Royal jelly is a honey bee secretion that is used in the nutrition of larvae, as well as adult queens. It is secreted from the glands in the hypopharynx of worker bees, and fed to all larvae in the colony, regardless of sex or caste.
When worker bees decide to make a new queen, because the old one is either weakening or dead, they choose several small larvae and feed them with copious amounts of royal jelly in specially constructed queen cells. This type of feeding triggers the development of queen morphology, including the fully developed ovaries needed to lay eggs.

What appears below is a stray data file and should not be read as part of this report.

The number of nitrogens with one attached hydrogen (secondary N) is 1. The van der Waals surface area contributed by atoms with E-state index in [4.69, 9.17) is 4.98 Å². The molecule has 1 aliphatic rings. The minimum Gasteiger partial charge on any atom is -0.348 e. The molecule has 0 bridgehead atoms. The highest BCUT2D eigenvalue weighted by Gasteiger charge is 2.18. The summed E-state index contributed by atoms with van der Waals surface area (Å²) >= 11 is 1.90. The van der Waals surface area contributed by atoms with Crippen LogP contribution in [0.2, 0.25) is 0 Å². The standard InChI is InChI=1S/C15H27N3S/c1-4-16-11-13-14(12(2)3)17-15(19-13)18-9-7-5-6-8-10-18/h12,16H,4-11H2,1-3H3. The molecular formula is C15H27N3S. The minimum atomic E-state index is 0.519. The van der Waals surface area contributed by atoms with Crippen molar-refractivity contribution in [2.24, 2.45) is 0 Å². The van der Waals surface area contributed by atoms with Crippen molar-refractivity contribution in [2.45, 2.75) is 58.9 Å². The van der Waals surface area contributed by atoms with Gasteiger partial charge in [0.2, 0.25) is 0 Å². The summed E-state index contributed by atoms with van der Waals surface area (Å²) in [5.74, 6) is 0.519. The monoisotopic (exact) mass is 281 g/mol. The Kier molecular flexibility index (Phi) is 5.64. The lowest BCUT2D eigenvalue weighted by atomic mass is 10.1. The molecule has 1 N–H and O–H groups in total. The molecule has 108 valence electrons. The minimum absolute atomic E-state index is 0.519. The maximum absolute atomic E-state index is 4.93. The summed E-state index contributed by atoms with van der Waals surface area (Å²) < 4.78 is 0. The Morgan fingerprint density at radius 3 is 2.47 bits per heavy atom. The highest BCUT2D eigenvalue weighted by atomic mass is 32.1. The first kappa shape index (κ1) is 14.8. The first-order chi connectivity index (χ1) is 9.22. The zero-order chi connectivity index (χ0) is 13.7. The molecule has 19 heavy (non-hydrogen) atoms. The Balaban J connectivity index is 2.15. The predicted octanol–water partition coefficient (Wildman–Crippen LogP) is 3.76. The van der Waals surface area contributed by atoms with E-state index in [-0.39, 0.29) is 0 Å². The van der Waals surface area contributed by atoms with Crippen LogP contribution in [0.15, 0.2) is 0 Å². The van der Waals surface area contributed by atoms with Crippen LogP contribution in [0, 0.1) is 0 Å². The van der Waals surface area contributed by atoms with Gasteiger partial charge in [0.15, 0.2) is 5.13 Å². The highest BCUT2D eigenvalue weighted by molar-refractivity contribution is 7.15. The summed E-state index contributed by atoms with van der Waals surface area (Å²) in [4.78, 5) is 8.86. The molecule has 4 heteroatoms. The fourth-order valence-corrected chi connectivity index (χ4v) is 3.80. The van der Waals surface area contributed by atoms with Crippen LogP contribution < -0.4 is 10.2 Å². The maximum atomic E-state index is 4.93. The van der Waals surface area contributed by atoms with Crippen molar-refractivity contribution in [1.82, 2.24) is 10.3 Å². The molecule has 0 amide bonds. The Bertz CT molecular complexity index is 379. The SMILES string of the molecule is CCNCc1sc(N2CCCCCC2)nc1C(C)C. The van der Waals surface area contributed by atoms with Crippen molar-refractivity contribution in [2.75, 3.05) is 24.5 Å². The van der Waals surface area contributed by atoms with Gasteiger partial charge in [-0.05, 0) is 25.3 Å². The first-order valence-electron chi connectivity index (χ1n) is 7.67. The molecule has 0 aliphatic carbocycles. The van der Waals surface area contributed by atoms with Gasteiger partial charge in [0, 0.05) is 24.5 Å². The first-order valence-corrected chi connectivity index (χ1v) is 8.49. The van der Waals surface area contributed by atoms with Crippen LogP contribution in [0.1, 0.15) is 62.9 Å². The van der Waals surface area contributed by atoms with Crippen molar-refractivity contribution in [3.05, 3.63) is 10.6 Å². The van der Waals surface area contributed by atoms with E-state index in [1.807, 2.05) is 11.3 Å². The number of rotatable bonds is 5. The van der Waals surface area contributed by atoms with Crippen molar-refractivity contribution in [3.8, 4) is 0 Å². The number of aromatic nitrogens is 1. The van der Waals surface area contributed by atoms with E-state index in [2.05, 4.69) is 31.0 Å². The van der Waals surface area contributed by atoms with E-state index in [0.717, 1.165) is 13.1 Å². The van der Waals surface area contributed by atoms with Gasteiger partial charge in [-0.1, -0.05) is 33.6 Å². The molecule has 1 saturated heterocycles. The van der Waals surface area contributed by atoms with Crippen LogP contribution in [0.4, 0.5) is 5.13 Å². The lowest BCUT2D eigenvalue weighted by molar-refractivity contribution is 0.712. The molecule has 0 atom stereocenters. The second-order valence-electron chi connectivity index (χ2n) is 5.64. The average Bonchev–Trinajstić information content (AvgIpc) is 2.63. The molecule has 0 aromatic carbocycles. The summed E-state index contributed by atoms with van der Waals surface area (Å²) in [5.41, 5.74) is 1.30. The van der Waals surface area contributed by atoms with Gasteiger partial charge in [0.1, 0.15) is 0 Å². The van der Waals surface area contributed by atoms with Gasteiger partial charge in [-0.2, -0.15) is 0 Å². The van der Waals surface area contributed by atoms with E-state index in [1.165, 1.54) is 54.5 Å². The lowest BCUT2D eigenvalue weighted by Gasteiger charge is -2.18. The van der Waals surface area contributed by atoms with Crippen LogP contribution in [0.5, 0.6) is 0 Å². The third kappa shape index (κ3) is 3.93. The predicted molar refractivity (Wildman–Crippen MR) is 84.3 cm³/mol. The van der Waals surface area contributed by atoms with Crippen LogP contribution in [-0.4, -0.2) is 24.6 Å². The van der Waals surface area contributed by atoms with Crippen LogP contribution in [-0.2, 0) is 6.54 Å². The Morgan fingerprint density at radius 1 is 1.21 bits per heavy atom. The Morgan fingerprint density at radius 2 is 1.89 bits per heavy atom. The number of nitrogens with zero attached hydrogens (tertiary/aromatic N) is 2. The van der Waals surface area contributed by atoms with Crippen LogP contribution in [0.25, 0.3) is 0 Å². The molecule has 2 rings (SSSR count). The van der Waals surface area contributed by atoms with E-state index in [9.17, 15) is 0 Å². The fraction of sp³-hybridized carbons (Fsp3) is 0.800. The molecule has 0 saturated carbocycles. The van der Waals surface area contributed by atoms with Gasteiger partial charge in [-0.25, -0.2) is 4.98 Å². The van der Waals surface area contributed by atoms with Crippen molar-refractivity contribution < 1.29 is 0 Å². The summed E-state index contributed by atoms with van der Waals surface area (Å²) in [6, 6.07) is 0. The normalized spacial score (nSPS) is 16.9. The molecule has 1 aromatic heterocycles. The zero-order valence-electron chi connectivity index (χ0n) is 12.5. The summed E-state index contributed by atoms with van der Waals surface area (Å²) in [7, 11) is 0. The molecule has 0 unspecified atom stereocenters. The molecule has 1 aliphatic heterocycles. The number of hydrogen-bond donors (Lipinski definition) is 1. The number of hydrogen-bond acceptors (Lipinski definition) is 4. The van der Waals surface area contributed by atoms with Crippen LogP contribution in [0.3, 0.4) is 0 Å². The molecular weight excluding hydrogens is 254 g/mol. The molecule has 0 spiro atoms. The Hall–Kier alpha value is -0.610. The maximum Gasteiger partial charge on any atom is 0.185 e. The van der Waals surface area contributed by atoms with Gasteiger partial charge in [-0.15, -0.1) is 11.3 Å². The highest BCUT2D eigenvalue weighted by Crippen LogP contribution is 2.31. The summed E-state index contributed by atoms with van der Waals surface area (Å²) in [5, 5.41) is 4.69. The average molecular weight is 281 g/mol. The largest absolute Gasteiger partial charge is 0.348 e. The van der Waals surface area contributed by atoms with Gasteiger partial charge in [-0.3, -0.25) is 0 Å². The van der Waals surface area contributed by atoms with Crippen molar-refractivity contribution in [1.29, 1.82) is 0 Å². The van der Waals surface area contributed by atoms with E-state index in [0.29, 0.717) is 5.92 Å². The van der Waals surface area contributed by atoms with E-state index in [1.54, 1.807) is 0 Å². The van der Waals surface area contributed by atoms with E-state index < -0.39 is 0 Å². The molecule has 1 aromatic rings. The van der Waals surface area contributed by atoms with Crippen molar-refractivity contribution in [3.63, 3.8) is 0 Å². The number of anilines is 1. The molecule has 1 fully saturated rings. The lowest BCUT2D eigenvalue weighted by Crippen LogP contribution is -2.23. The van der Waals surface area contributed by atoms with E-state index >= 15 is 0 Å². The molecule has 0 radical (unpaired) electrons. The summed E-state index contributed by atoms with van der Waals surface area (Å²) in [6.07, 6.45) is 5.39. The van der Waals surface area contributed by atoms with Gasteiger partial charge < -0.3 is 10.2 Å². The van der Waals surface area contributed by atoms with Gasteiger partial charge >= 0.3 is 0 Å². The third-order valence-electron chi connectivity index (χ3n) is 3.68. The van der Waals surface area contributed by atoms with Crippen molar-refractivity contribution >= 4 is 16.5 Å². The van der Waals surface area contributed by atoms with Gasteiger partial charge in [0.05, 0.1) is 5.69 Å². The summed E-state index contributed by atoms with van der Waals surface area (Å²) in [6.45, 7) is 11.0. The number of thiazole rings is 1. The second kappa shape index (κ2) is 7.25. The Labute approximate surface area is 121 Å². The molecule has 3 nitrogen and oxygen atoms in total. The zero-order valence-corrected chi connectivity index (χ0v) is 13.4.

Royal jelly is secreted from the glands in the heads of worker bees, and is fed to all bee larvae, whether they are destined to become drones (males), workers (sterile females), or queens (fertile females). After three days, the drone and worker larvae are no longer fed with royal jelly, but queen larvae continue to be fed this special substance throughout their development. It is harvested by humans by stimulating colonies with movable frame hives to produce queen bees. Royal jelly is collected from each individual queen cell (honeycomb) when the queen larvae are about four days old. It is collected from queen cells because these are the only cells in which large amounts are deposited; when royal jelly is fed to worker larvae, it is fed directly to them, and they consume it as it is produced, while the cells of queen larvae are “stocked” with royal jelly much faster than the larvae can consume it. Therefore, only in queen cells is the harvest of royal jelly practical. A well-managed hive during a season of 5–6 months can produce approximately 500 g of royal jelly. Since the product is perishable, producers must have immediate access to proper cold storage (e.g., a household refrigerator or freezer) in which the royal jelly is stored until it is sold or conveyed to a collection center. Sometimes honey or beeswax are added to the royal jelly, which is thought to aid its preservation.